Jon Hillis from Environmental Design, Inc. (EDI) talks about what it's like to move large, historic trees as a career, such as how transplanting works, who can hire EDI and what it feels like to be a tree preserver.
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Doug Oster: Welcome to the Davey Tree expert company's podcast, Talking Trees. I'm your host, Doug Oster. Each week, our expert arborists share advice on seasonal tree care, how to make your trees thrive, arborists' favorite trees, and much, much, more. Tune in every Thursday to learn more because here at the Talking Trees podcast, we know trees are the answer. I'm joined this week by Jon Hillis. He's the Vice President of the Central Division of the Environmental Design Incorporated. That's in Austin, Dallas area. Jon, we want to talk to you today all about moving trees. Tell me a little bit about what environmental design does.
Jon Hillis: Thanks for having me. We're an interesting company, I think in a niche that's not well-known in the green industry. Certainly, tree transplanting has taken place for centuries, but our specialization is in really large tree transplanting, and large tree supply, and that sort of thing. We also delve into other parts of the industry, but it's an interesting group that we relocate trees that are 100 years old on a monthly basis, trees that are really heavy lifts.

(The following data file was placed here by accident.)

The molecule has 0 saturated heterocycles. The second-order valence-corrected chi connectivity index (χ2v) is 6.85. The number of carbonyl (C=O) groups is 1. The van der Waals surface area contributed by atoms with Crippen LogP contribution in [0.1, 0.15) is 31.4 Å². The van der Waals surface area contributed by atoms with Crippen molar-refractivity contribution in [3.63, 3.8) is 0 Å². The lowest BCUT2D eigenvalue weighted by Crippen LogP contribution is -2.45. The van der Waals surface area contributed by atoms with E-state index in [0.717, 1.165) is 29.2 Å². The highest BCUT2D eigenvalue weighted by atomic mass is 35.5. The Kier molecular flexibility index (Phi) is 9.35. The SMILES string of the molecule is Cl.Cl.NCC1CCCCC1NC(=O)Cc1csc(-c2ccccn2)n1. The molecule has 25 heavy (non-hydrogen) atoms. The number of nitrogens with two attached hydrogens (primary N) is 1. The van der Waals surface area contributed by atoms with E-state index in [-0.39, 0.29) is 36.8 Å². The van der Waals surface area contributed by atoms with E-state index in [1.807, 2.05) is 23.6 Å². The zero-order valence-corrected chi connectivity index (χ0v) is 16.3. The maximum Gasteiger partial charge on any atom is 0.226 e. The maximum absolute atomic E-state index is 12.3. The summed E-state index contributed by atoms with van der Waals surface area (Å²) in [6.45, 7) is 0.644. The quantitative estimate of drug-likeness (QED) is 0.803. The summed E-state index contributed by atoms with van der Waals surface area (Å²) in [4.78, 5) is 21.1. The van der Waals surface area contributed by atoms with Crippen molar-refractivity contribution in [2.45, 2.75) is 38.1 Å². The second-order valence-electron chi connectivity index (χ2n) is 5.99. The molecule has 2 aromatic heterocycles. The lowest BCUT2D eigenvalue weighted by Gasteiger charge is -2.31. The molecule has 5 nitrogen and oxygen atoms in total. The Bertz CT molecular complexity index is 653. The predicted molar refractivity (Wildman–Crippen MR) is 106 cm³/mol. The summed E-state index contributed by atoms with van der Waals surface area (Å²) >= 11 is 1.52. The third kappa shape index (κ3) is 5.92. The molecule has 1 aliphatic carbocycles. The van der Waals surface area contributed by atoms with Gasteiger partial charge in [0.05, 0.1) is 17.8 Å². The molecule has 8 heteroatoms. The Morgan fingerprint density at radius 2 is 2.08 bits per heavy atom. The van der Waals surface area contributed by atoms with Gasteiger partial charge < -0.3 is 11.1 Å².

I've seen that it's really the education throughout the industry and of the public. Although I've been with environmental design for 24 years, every week, or every month, I get the question, "I didn't know you could relocate a tree successfully that's that large." After hundreds and hundreds of trees, literally thousands probably that are successfully moved and I can go back and drive by them today, after 20 years later, and they're doing better than they were when we moved them, the efficacy is really there. It's a big daunting process for most people when they see it, but we've gotten it down to a science, and an art with our company and we've been able to do it successfully for a really long time now.
Doug: That was my first question, like how big can a tree be? That's been answered, a 100 year old tree. Talk about a couple of the reasons that people would have to move a big tree like that.
Jon: There are mandates in a few cities that-- Austin in particular has a code that's written. It's an ordinance that is enforced for trees of a certain size. Here in Austin, a tree named a heritage size tree is 24 caliper inches or larger. Those trees are protected. In most cases, we'll say developments and that sort of thing, developers and landowners are, if they have construction planned, it's mandated they either design around those trees or they relocate them. Generally, with trees that size, the relocation takes place on site as opposed to trying to go down the road with a 100 year old tree.